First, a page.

It is this time of the year again for my company, where bosses meet subordinates in one of the most feared activity (which is necessary regardless of the efforts needed) in corporate history. Well, maybe not for some companies who have more than 2 reviews per year.

There are different types of performance reviews….. some are two-sided, some one-sided, and some even failed to serve its actual purpose. I’ve seen the situation where a manager and a subordinate discussed thoroughly what are the strengths and weaknesses and how to improve so that the subordinate can perform better in the next review………but end up getting rejected by the top management. The consequence? The top management came out with a “standard” review form for the subordinate. If the review form is not relevant, or the manager is biased, then the top management has every right to reject it. However, there are cases where the score given is fair but the management still rejects it for the sake of “forming a normal graph” or “to ensure the budget for the annual bonus is fair for all“. Whatever the reason, I feel that by doing this, the management defeats the purpose of performance review.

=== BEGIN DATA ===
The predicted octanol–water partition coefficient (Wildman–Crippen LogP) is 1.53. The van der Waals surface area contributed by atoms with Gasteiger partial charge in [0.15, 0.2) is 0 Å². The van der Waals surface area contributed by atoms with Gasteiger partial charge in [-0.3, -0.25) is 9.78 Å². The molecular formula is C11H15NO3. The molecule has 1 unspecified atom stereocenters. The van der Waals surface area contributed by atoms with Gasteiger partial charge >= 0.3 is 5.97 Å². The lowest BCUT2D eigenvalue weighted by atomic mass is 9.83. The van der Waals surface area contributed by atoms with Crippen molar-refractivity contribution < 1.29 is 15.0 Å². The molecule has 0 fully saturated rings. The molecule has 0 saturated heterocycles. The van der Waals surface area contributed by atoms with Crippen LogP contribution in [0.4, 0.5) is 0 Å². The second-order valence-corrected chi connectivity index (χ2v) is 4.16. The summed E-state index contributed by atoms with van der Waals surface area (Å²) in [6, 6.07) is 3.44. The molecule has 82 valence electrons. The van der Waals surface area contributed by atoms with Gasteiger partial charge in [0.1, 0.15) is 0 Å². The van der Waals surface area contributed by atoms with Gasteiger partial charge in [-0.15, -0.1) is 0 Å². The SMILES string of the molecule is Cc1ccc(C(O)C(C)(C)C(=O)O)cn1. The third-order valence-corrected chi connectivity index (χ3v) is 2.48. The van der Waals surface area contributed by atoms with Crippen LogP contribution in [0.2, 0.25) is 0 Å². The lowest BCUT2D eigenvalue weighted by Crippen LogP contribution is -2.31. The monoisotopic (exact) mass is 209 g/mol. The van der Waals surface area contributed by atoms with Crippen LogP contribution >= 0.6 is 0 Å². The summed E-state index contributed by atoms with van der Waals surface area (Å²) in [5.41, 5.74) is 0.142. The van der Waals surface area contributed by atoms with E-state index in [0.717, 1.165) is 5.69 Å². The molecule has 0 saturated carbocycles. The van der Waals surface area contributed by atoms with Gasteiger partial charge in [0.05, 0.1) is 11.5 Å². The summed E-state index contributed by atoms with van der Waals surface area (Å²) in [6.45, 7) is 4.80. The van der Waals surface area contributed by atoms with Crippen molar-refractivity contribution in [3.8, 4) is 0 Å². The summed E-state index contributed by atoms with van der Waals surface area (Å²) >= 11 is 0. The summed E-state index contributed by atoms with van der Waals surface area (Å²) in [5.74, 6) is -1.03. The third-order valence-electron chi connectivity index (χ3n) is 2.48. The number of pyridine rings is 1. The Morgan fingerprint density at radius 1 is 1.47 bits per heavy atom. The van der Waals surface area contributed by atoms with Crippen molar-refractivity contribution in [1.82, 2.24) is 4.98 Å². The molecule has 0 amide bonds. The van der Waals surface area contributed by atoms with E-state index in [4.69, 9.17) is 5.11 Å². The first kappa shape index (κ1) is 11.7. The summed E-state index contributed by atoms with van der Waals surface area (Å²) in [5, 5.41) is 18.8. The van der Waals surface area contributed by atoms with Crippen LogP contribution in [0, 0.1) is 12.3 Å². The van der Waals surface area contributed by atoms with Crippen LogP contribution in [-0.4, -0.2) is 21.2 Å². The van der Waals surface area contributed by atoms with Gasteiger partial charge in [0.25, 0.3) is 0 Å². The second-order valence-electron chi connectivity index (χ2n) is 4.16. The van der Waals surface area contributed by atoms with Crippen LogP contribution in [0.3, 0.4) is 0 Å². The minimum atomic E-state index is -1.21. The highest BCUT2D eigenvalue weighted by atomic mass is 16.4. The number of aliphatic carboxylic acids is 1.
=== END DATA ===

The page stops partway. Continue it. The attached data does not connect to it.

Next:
Some of us always think we’re valuable…good..skillful, etc to our company and our bosses. So we have a very high expectation when entering the meeting room to discuss about our performance for the past few months with our boss. The result given, is normally worse than what we expected it to be. Sometimes, I like to call this “annual performance review” as “annual sales carnival” since we always get discounted items. 🙂

I have few colleagues telling me their experiences over the years that performance reviews never end up in a positive manner (it’s good enough if it doesn’t demotivate you). I believe if your direct supervisor is an open-minded person….and of course, an honest and fair person, your performance review still have some “hopes“. But in the end, the final result lies not in your contro…it’s in your supervisor’s control and also the top management’s control.
That’s why the best you can do is to always remember that you need to be honest to yourself. Speak out your mind. This is one of the main objectives of having this performance review. For me, I don’t care if my review turns out the way I wanted it or not (ignoring the otherwise important money factor) . What I care is to deliver my ideas and my opinions across to the “boss“. That’s one of my roles in the company. It’s better to do this then to “bla” everything out after you resigned…..which is usually the case.

The results I obtained from this review is not very positive. I feel it’s a bit unfair but that’s life. I have to move ahead and learn from my mistakes as much as possible. So if your review didn’t turn out well, don’t worry so much…it’s not the end of the world. 🙂 Do better in your next review.

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